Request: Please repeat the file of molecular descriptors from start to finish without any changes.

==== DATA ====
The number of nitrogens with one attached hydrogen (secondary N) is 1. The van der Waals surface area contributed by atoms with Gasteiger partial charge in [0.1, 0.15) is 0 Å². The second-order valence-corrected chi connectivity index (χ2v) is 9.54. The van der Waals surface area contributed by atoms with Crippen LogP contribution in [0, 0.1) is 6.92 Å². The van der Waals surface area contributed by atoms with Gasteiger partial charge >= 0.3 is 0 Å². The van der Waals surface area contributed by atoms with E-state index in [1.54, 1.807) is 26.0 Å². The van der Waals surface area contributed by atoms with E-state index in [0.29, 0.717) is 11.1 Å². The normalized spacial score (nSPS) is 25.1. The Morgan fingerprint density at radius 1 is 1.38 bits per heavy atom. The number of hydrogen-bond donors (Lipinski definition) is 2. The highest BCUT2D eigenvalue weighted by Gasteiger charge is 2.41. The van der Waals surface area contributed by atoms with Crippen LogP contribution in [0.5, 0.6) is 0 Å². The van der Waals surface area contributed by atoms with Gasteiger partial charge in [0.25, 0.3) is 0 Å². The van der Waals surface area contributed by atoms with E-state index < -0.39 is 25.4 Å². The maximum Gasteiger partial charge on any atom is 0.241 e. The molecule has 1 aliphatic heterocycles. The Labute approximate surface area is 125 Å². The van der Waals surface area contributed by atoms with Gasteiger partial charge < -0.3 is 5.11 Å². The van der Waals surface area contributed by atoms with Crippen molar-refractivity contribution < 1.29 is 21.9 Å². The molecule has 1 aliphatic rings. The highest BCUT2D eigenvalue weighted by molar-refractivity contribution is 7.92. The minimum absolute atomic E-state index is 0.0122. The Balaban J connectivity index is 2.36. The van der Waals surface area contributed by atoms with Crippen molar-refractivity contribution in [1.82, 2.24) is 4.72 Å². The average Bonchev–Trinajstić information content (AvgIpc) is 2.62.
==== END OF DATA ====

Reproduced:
The number of nitrogens with one attached hydrogen (secondary N) is 1. The van der Waals surface area contributed by atoms with Gasteiger partial charge in [0.1, 0.15) is 0 Å². The second-order valence-corrected chi connectivity index (χ2v) is 9.54. The van der Waals surface area contributed by atoms with Crippen LogP contribution in [0, 0.1) is 6.92 Å². The van der Waals surface area contributed by atoms with Gasteiger partial charge >= 0.3 is 0 Å². The van der Waals surface area contributed by atoms with E-state index in [1.54, 1.807) is 26.0 Å². The van der Waals surface area contributed by atoms with E-state index in [0.29, 0.717) is 11.1 Å². The normalized spacial score (nSPS) is 25.1. The Morgan fingerprint density at radius 1 is 1.38 bits per heavy atom. The number of hydrogen-bond donors (Lipinski definition) is 2. The highest BCUT2D eigenvalue weighted by Gasteiger charge is 2.41. The van der Waals surface area contributed by atoms with Crippen LogP contribution in [0.5, 0.6) is 0 Å². The van der Waals surface area contributed by atoms with Gasteiger partial charge in [0.25, 0.3) is 0 Å². The van der Waals surface area contributed by atoms with E-state index < -0.39 is 25.4 Å². The maximum Gasteiger partial charge on any atom is 0.241 e. The molecule has 1 aliphatic heterocycles. The Labute approximate surface area is 125 Å². The van der Waals surface area contributed by atoms with Gasteiger partial charge < -0.3 is 5.11 Å². The van der Waals surface area contributed by atoms with Crippen molar-refractivity contribution < 1.29 is 21.9 Å². The molecule has 1 aliphatic rings. The highest BCUT2D eigenvalue weighted by molar-refractivity contribution is 7.92. The minimum absolute atomic E-state index is 0.0122. The Balaban J connectivity index is 2.36. The van der Waals surface area contributed by atoms with Crippen molar-refractivity contribution in [1.82, 2.24) is 4.72 Å². The average Bonchev–Trinajstić information content (AvgIpc) is 2.62.